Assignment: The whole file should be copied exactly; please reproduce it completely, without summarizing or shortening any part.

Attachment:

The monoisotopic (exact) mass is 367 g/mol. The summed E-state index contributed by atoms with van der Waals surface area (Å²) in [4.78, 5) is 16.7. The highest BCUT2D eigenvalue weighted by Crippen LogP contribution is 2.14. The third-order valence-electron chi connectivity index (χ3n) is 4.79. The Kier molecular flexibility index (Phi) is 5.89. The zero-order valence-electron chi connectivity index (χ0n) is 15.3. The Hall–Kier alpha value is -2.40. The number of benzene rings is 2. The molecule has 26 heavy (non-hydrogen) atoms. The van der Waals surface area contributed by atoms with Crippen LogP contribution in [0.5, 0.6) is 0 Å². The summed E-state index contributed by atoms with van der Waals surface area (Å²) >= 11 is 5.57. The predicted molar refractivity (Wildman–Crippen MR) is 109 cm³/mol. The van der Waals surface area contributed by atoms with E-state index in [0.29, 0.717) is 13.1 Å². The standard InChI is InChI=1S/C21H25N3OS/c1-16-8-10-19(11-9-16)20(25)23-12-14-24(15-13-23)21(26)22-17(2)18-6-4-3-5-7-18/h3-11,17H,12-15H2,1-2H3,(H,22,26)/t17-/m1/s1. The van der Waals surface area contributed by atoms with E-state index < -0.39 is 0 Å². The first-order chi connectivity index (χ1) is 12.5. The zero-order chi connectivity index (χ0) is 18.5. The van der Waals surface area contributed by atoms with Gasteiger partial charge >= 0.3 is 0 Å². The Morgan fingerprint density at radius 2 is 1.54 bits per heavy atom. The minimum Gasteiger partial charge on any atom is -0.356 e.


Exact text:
The monoisotopic (exact) mass is 367 g/mol. The summed E-state index contributed by atoms with van der Waals surface area (Å²) in [4.78, 5) is 16.7. The highest BCUT2D eigenvalue weighted by Crippen LogP contribution is 2.14. The third-order valence-electron chi connectivity index (χ3n) is 4.79. The Kier molecular flexibility index (Phi) is 5.89. The zero-order valence-electron chi connectivity index (χ0n) is 15.3. The Hall–Kier alpha value is -2.40. The number of benzene rings is 2. The molecule has 26 heavy (non-hydrogen) atoms. The van der Waals surface area contributed by atoms with Crippen LogP contribution in [0.5, 0.6) is 0 Å². The summed E-state index contributed by atoms with van der Waals surface area (Å²) >= 11 is 5.57. The predicted molar refractivity (Wildman–Crippen MR) is 109 cm³/mol. The van der Waals surface area contributed by atoms with E-state index in [0.29, 0.717) is 13.1 Å². The standard InChI is InChI=1S/C21H25N3OS/c1-16-8-10-19(11-9-16)20(25)23-12-14-24(15-13-23)21(26)22-17(2)18-6-4-3-5-7-18/h3-11,17H,12-15H2,1-2H3,(H,22,26)/t17-/m1/s1. The van der Waals surface area contributed by atoms with E-state index < -0.39 is 0 Å². The first-order chi connectivity index (χ1) is 12.5. The zero-order chi connectivity index (χ0) is 18.5. The van der Waals surface area contributed by atoms with Gasteiger partial charge >= 0.3 is 0 Å². The Morgan fingerprint density at radius 2 is 1.54 bits per heavy atom. The minimum Gasteiger partial charge on any atom is -0.356 e.